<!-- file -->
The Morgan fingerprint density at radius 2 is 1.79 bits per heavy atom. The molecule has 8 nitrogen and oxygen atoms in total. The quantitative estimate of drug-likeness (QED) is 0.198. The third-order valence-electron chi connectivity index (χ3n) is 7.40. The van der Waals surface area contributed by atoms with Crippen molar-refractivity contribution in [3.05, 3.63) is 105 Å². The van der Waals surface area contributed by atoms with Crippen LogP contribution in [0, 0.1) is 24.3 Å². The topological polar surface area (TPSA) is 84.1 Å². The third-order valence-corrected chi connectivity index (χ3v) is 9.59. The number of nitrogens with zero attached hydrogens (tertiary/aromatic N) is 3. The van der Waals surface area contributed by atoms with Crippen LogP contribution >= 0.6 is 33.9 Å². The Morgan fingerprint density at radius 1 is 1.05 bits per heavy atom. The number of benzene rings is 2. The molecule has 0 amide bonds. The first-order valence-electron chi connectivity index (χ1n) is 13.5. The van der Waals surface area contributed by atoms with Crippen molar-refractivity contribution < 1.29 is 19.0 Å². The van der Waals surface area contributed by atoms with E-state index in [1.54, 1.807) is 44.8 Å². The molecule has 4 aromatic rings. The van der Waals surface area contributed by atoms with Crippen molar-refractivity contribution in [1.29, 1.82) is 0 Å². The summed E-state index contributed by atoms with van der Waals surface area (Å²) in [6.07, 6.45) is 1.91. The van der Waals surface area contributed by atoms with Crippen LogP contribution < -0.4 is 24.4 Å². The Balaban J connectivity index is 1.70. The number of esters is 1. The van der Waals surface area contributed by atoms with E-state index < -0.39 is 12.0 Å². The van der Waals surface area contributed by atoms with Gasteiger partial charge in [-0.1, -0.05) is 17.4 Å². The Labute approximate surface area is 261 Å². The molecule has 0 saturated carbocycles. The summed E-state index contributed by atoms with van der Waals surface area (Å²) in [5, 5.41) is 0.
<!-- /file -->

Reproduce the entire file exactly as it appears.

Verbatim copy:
The Morgan fingerprint density at radius 2 is 1.79 bits per heavy atom. The molecule has 8 nitrogen and oxygen atoms in total. The quantitative estimate of drug-likeness (QED) is 0.198. The third-order valence-electron chi connectivity index (χ3n) is 7.40. The van der Waals surface area contributed by atoms with Crippen molar-refractivity contribution in [3.05, 3.63) is 105 Å². The van der Waals surface area contributed by atoms with Crippen LogP contribution in [0, 0.1) is 24.3 Å². The topological polar surface area (TPSA) is 84.1 Å². The third-order valence-corrected chi connectivity index (χ3v) is 9.59. The number of nitrogens with zero attached hydrogens (tertiary/aromatic N) is 3. The van der Waals surface area contributed by atoms with Crippen LogP contribution >= 0.6 is 33.9 Å². The Morgan fingerprint density at radius 1 is 1.05 bits per heavy atom. The number of benzene rings is 2. The molecule has 0 amide bonds. The first-order valence-electron chi connectivity index (χ1n) is 13.5. The van der Waals surface area contributed by atoms with Crippen molar-refractivity contribution < 1.29 is 19.0 Å². The van der Waals surface area contributed by atoms with E-state index in [1.54, 1.807) is 44.8 Å². The molecule has 4 aromatic rings. The van der Waals surface area contributed by atoms with Crippen molar-refractivity contribution in [1.29, 1.82) is 0 Å². The summed E-state index contributed by atoms with van der Waals surface area (Å²) in [6.07, 6.45) is 1.91. The van der Waals surface area contributed by atoms with Crippen LogP contribution < -0.4 is 24.4 Å². The Balaban J connectivity index is 1.70. The number of esters is 1. The van der Waals surface area contributed by atoms with E-state index < -0.39 is 12.0 Å². The van der Waals surface area contributed by atoms with Gasteiger partial charge in [-0.1, -0.05) is 17.4 Å². The Labute approximate surface area is 261 Å². The molecule has 0 saturated carbocycles. The summed E-state index contributed by atoms with van der Waals surface area (Å²) in [5, 5.41) is 0.